Deane, K, J.Wamoyi, S. Mgunga and J. Changalucha (2021), HIV testing attitudes and practices amongst 'wealthy men': qualitative evidence from Tanzania, Culture Health and Sexuality, published online July 13th 2021, https://doi.org/10.1080/13691058.2021.1941261
Deane, K, J.Wamoyi, S. Mgunga and J. Changalucha (2019), Why me? Challenges associated with recruiting participants for a study focusing on wealthy men in a sub-Saharan African context: reflections from fieldwork conducted in Tanzania, International Journal of Qualitative Research Methods, Vol 18, 1-9
Deane, K, S. Stevano and D. Johnston (2019), Employers’ responses to the HIV epidemic in sub-Saharan Africa: revisiting the evidence, Development Policy Review, Vol.37, No.2, pp. 245-259
Deane, K, E. Van Waeyneberge and R. Maxwell (2019), Recharting the History of Economic Thought: Approaches to and student experiences of the introduction of pluralist teaching in an undergraduate economics curriculum, International Journal for Pluralism in Economics Education, Vol.10. No.2, pp137-154
Deane, K, P.S Ngalya, L. Boniface, G. Bulugu and M. Urassa (2018), Exploring the relationship between population mobility and HIV risk: Evidence from Tanzania, Global Public Health, Vol.13, No.2, pp173-188
Deane, K and S. Stevano (2016), Towards a Political Economy of Research Assistants: Reflections from fieldwork in Tanzania and Mozambique, Qualitative Research, Vol. 16, No.2, pp. 213-228
Deane, K and J. Wamoyi (2015), Revisiting the Economics of Transactional Sex: Evidence from Tanzania, Review of African Political Economy, Special Issue on the Political Economy of HIV, Vol. 42, No.145, pp437-454
Long, D and K. Deane (2015), Wealthy and Healthy? New evidence on the relationship between wealth and HIV vulnerability in Tanzania, Review of African Political Economy, Special Issue on the Political Economy of HIV, Vol. 42, No.145, pp376-393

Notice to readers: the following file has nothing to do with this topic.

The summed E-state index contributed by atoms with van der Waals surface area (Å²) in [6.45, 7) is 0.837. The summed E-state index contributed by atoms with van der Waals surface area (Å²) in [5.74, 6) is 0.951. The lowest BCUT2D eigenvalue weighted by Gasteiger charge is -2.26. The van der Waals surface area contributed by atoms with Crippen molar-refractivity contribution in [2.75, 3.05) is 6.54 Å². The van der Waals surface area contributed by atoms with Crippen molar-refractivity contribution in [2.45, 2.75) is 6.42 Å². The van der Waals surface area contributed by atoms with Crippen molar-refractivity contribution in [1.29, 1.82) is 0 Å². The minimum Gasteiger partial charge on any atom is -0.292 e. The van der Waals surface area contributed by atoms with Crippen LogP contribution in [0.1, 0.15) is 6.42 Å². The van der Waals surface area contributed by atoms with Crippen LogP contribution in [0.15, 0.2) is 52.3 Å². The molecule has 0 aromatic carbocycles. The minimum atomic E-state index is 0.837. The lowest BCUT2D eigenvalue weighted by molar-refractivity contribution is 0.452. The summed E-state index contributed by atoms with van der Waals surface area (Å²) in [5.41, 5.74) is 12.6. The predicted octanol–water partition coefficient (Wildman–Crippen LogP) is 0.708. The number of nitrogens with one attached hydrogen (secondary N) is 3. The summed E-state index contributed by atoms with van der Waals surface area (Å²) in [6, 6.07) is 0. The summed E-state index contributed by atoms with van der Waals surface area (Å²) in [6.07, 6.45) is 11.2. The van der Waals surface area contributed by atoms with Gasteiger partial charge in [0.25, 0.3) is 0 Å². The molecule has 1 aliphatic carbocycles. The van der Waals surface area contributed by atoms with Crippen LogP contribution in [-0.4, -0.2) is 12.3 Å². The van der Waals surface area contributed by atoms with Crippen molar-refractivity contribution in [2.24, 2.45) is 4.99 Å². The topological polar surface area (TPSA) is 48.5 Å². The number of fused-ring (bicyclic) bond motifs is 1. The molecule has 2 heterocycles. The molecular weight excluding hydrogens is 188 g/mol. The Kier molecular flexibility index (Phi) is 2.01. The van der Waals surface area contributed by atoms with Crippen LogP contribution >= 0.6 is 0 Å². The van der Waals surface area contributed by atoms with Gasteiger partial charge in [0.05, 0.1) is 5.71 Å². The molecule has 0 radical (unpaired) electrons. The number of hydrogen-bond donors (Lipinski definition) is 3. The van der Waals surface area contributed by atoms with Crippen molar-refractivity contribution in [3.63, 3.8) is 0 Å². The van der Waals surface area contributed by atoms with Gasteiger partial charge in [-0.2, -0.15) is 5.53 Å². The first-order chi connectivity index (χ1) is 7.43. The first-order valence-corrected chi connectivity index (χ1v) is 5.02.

Johnston, D K. Deane and M. Rizzo (2015), Editorial: The political economy of HIV, Review of African Political Economy, Special Issue on the Political Economy of HIV, Vol. 42, No. 145, pp335-341
Deane, K.D, D. Johnston and J. Parkhurst (2013) , “Migration as a tool in Development Policy: Caution ahead?”, Journal of Development Studies, Vol.49, No.6, pp759-771
Deane, K.D, J.O Parkhurst and D. Johnston (2010), "Linking migration, mobility and HIV", Tropical Medicine and International Health, Vol.15, No.2, pp1458-1463
Deane, K and E. Van Waeyneberge (eds) (2020), Recharting the History of Economic Thought, Red Globe Press: London
Deane, K (2020), “Can Economics Solve all our Problems and Explain Everything?”, in Deane, K and E. Van Waeyneberge (eds), Recharting the History of Economic Thought, Palgrave: London
Stevano, S and K. Deane (2019), “The role of research assistants in qualitative social sciences research: practical, conceptual and ethical considerations”, in Doing Cross-Cultural Research in Health Social Sciences, Springer, series editor P. Liamputting, Research Methods in Social Sciences, Springer Major Reference Works